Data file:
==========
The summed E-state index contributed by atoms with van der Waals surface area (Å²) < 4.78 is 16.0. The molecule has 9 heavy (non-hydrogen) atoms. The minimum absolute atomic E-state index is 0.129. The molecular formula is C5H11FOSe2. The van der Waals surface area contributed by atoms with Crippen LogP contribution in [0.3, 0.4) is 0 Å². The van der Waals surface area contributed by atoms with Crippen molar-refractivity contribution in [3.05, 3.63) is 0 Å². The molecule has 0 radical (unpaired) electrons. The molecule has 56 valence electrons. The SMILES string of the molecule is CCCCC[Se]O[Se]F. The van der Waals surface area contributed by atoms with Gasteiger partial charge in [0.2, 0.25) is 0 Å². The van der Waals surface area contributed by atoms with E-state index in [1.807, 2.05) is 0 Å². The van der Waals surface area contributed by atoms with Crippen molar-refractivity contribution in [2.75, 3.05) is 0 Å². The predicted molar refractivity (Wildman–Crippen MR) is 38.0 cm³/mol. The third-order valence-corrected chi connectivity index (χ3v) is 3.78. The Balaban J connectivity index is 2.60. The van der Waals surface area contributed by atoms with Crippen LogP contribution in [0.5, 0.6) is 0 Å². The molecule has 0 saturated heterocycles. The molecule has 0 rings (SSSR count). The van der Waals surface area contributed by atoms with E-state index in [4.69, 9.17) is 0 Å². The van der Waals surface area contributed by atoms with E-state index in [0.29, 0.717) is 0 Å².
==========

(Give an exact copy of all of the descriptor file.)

The summed E-state index contributed by atoms with van der Waals surface area (Å²) < 4.78 is 16.0. The molecule has 9 heavy (non-hydrogen) atoms. The minimum absolute atomic E-state index is 0.129. The molecular formula is C5H11FOSe2. The van der Waals surface area contributed by atoms with Crippen LogP contribution in [0.3, 0.4) is 0 Å². The van der Waals surface area contributed by atoms with Crippen molar-refractivity contribution in [3.05, 3.63) is 0 Å². The molecule has 0 radical (unpaired) electrons. The molecule has 56 valence electrons. The SMILES string of the molecule is CCCCC[Se]O[Se]F. The van der Waals surface area contributed by atoms with Gasteiger partial charge in [0.2, 0.25) is 0 Å². The van der Waals surface area contributed by atoms with E-state index in [1.807, 2.05) is 0 Å². The van der Waals surface area contributed by atoms with Crippen molar-refractivity contribution in [2.75, 3.05) is 0 Å². The predicted molar refractivity (Wildman–Crippen MR) is 38.0 cm³/mol. The third-order valence-corrected chi connectivity index (χ3v) is 3.78. The Balaban J connectivity index is 2.60. The van der Waals surface area contributed by atoms with Crippen LogP contribution in [0.5, 0.6) is 0 Å². The molecule has 0 saturated heterocycles. The molecule has 0 rings (SSSR count). The van der Waals surface area contributed by atoms with E-state index in [4.69, 9.17) is 0 Å². The van der Waals surface area contributed by atoms with E-state index in [0.29, 0.717) is 0 Å².